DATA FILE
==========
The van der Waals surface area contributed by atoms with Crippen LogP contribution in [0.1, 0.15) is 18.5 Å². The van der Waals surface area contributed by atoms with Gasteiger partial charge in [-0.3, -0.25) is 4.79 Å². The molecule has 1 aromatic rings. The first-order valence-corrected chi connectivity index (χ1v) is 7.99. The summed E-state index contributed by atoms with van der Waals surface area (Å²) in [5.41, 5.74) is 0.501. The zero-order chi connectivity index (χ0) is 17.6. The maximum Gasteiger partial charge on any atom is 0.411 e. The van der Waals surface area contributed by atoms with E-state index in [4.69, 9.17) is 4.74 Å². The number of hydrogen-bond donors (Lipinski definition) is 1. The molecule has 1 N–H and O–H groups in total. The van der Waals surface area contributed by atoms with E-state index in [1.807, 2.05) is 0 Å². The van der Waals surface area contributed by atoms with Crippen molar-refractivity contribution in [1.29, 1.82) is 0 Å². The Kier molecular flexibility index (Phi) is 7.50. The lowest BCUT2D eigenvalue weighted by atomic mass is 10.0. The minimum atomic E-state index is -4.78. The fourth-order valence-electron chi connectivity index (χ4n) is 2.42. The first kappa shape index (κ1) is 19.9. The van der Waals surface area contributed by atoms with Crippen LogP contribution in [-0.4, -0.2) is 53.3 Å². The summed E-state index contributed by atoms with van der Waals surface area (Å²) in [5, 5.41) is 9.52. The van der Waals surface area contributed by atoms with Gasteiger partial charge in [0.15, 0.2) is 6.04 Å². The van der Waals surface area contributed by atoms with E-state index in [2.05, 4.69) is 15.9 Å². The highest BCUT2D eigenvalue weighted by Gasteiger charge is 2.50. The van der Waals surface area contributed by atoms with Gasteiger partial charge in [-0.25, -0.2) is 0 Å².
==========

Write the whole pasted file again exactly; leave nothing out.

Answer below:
The van der Waals surface area contributed by atoms with Crippen LogP contribution in [0.1, 0.15) is 18.5 Å². The van der Waals surface area contributed by atoms with Gasteiger partial charge in [-0.3, -0.25) is 4.79 Å². The molecule has 1 aromatic rings. The first-order valence-corrected chi connectivity index (χ1v) is 7.99. The summed E-state index contributed by atoms with van der Waals surface area (Å²) in [5.41, 5.74) is 0.501. The zero-order chi connectivity index (χ0) is 17.6. The maximum Gasteiger partial charge on any atom is 0.411 e. The van der Waals surface area contributed by atoms with E-state index in [4.69, 9.17) is 4.74 Å². The number of hydrogen-bond donors (Lipinski definition) is 1. The molecule has 1 N–H and O–H groups in total. The van der Waals surface area contributed by atoms with E-state index in [1.807, 2.05) is 0 Å². The van der Waals surface area contributed by atoms with Crippen molar-refractivity contribution in [1.29, 1.82) is 0 Å². The Kier molecular flexibility index (Phi) is 7.50. The lowest BCUT2D eigenvalue weighted by atomic mass is 10.0. The minimum atomic E-state index is -4.78. The fourth-order valence-electron chi connectivity index (χ4n) is 2.42. The first kappa shape index (κ1) is 19.9. The van der Waals surface area contributed by atoms with Crippen LogP contribution in [-0.4, -0.2) is 53.3 Å². The summed E-state index contributed by atoms with van der Waals surface area (Å²) in [5, 5.41) is 9.52. The van der Waals surface area contributed by atoms with Gasteiger partial charge in [0.15, 0.2) is 6.04 Å². The van der Waals surface area contributed by atoms with E-state index in [2.05, 4.69) is 15.9 Å². The highest BCUT2D eigenvalue weighted by Gasteiger charge is 2.50. The van der Waals surface area contributed by atoms with Gasteiger partial charge in [-0.25, -0.2) is 0 Å².